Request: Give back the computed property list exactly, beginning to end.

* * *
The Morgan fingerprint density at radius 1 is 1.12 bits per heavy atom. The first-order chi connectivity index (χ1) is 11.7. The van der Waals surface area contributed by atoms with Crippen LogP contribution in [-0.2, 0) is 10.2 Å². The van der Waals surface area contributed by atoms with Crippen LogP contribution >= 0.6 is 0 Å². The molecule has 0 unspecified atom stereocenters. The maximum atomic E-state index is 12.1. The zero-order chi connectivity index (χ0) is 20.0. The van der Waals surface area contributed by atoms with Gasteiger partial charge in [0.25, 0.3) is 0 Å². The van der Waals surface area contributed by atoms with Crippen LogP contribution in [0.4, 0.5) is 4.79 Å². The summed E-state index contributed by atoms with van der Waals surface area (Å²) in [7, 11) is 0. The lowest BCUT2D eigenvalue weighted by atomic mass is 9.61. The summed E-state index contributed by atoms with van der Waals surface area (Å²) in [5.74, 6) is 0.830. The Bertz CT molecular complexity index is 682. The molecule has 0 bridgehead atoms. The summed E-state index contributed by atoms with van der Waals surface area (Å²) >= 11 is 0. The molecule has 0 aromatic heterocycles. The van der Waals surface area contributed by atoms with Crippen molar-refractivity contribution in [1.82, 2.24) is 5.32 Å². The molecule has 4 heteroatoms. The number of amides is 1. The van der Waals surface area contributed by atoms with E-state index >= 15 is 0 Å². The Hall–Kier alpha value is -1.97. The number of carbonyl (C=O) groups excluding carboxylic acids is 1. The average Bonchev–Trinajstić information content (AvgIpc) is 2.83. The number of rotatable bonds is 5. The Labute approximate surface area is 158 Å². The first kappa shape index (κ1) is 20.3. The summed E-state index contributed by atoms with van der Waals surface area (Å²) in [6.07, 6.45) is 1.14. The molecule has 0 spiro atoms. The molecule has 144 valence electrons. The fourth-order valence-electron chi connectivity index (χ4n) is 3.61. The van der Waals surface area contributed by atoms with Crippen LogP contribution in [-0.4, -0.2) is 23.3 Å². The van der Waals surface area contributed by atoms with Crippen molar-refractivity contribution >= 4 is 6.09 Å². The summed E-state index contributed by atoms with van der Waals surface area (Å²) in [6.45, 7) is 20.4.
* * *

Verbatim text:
The Morgan fingerprint density at radius 1 is 1.12 bits per heavy atom. The first-order chi connectivity index (χ1) is 11.7. The van der Waals surface area contributed by atoms with Crippen LogP contribution in [-0.2, 0) is 10.2 Å². The van der Waals surface area contributed by atoms with Crippen LogP contribution >= 0.6 is 0 Å². The molecule has 0 unspecified atom stereocenters. The maximum atomic E-state index is 12.1. The zero-order chi connectivity index (χ0) is 20.0. The van der Waals surface area contributed by atoms with Gasteiger partial charge in [0.25, 0.3) is 0 Å². The van der Waals surface area contributed by atoms with Crippen LogP contribution in [0.4, 0.5) is 4.79 Å². The summed E-state index contributed by atoms with van der Waals surface area (Å²) in [7, 11) is 0. The lowest BCUT2D eigenvalue weighted by atomic mass is 9.61. The summed E-state index contributed by atoms with van der Waals surface area (Å²) in [5.74, 6) is 0.830. The Bertz CT molecular complexity index is 682. The molecule has 0 bridgehead atoms. The summed E-state index contributed by atoms with van der Waals surface area (Å²) >= 11 is 0. The molecule has 0 aromatic heterocycles. The van der Waals surface area contributed by atoms with Crippen molar-refractivity contribution in [1.82, 2.24) is 5.32 Å². The molecule has 4 heteroatoms. The number of amides is 1. The van der Waals surface area contributed by atoms with E-state index >= 15 is 0 Å². The Hall–Kier alpha value is -1.97. The number of carbonyl (C=O) groups excluding carboxylic acids is 1. The average Bonchev–Trinajstić information content (AvgIpc) is 2.83. The number of rotatable bonds is 5. The Labute approximate surface area is 158 Å². The first kappa shape index (κ1) is 20.3. The summed E-state index contributed by atoms with van der Waals surface area (Å²) in [6.07, 6.45) is 1.14. The molecule has 0 spiro atoms. The molecule has 144 valence electrons. The fourth-order valence-electron chi connectivity index (χ4n) is 3.61. The van der Waals surface area contributed by atoms with Crippen LogP contribution in [-0.4, -0.2) is 23.3 Å². The van der Waals surface area contributed by atoms with Crippen molar-refractivity contribution >= 4 is 6.09 Å². The summed E-state index contributed by atoms with van der Waals surface area (Å²) in [6.45, 7) is 20.4.